Firing gunshots into a fence while his girlfriend was being held hostage was an act of heroism, not criminal behaviour, a jury ruled last night.
The five-man seven-woman Court of Queen’s Bench panel ruled the accused’s criminal conduct was done under duress and therefore justified.
The jury acquitted the accused, 28, of several weapons offences, including possession of a loaded handgun – a crime which carries a mandatory minimum of one-year jail term.
Jurors accepted defence lawyer Pat Fagan’s argument the accused had no choice but to take two loaded weapons – an assault rifle and handgun – fire them to alert police.
The accused testified he found the weapons in his garage while fleeing from his former friend Jason Platten, who had held him at gunpoint.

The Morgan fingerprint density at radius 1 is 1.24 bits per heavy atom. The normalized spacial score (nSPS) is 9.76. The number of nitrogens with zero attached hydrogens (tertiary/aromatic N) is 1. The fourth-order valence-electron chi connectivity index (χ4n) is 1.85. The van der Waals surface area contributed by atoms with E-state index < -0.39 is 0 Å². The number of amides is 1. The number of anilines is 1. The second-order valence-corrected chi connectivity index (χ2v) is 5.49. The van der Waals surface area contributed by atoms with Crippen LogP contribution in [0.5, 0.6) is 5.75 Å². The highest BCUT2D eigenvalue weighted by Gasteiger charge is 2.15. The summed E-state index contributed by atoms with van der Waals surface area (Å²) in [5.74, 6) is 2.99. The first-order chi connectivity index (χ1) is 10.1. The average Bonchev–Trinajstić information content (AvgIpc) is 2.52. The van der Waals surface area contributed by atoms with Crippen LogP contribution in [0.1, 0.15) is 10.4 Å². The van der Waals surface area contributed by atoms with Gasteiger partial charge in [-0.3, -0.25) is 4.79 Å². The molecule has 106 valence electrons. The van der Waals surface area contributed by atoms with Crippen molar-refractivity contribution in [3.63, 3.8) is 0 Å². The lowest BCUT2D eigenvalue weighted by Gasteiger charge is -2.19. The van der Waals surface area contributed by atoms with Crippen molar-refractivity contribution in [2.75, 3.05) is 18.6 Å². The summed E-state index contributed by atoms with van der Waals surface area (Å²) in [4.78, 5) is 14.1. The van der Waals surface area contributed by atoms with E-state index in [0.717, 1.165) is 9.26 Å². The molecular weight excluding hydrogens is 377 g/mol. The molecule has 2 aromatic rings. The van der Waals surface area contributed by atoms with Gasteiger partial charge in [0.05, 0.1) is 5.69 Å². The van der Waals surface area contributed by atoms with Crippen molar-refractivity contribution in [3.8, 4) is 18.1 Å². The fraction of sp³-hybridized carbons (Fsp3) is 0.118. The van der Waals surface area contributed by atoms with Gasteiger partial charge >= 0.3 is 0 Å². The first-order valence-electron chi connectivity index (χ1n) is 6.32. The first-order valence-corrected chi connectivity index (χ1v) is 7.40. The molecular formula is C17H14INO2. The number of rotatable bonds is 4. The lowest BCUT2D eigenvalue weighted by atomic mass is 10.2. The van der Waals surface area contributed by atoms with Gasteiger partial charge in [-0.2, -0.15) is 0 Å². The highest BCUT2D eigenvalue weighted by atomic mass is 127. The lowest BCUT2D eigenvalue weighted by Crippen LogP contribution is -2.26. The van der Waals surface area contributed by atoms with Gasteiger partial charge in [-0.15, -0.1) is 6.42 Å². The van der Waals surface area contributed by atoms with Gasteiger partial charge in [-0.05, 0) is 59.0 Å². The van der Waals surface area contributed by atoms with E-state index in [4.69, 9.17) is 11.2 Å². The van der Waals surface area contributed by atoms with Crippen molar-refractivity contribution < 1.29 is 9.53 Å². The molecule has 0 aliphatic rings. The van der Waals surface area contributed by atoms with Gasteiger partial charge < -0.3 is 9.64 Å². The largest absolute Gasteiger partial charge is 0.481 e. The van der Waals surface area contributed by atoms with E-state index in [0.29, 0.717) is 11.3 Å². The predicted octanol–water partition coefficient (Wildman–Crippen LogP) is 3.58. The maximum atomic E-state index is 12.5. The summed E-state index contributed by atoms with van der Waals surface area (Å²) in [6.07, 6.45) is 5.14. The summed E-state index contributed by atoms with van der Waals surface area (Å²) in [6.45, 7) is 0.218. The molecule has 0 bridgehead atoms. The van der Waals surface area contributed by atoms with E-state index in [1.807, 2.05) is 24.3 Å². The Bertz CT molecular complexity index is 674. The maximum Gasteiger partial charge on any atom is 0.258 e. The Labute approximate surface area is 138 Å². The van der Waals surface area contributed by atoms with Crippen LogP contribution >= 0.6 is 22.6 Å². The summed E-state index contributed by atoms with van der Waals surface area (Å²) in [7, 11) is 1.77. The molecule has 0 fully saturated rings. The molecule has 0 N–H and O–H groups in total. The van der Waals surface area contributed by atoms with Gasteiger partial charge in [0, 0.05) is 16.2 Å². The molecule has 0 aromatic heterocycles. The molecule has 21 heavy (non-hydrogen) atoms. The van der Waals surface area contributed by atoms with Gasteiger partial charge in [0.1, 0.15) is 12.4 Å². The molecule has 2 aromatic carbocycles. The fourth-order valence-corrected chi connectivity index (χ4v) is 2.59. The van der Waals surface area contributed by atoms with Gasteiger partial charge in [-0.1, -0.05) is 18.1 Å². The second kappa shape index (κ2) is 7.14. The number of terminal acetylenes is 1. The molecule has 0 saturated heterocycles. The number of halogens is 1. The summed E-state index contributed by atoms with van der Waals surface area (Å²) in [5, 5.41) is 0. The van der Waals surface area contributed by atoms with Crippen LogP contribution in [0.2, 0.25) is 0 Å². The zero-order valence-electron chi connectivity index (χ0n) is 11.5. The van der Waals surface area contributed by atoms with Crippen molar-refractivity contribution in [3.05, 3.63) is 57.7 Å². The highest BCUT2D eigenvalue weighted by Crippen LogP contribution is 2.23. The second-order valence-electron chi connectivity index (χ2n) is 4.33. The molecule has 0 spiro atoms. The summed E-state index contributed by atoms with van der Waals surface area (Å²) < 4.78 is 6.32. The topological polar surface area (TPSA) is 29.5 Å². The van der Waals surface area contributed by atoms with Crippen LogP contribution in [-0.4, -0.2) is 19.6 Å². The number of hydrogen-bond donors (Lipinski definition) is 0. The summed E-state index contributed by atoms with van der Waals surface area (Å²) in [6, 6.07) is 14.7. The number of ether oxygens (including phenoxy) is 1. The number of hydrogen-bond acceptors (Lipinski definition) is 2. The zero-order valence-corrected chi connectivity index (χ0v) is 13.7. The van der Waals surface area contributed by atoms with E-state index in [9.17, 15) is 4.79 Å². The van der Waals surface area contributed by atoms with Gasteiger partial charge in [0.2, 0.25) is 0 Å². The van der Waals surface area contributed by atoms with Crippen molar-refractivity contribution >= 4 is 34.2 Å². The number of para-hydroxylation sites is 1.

When the accused ran from his residence he left his girlfriend behind, expecting Platten to take chase, he told jurors.
When Platten remained in the house, holding Jenny Whang inside the Hidden Springs Mews N.W. home, the accused fired several rounds.
Crown prosecutor Mac Vomberg had argued the accused should have used the cellphone he had in his pocket, not the gunshots, to get the authorities to the scene. He said the accused should not have broken the law in a bid to foil lawbreaker.
“Two wrongs don’t make a right,” the prosecutor said.
But Fagan said if the accused had a phone instead, Platten would not have been warned that a police presence was imminent.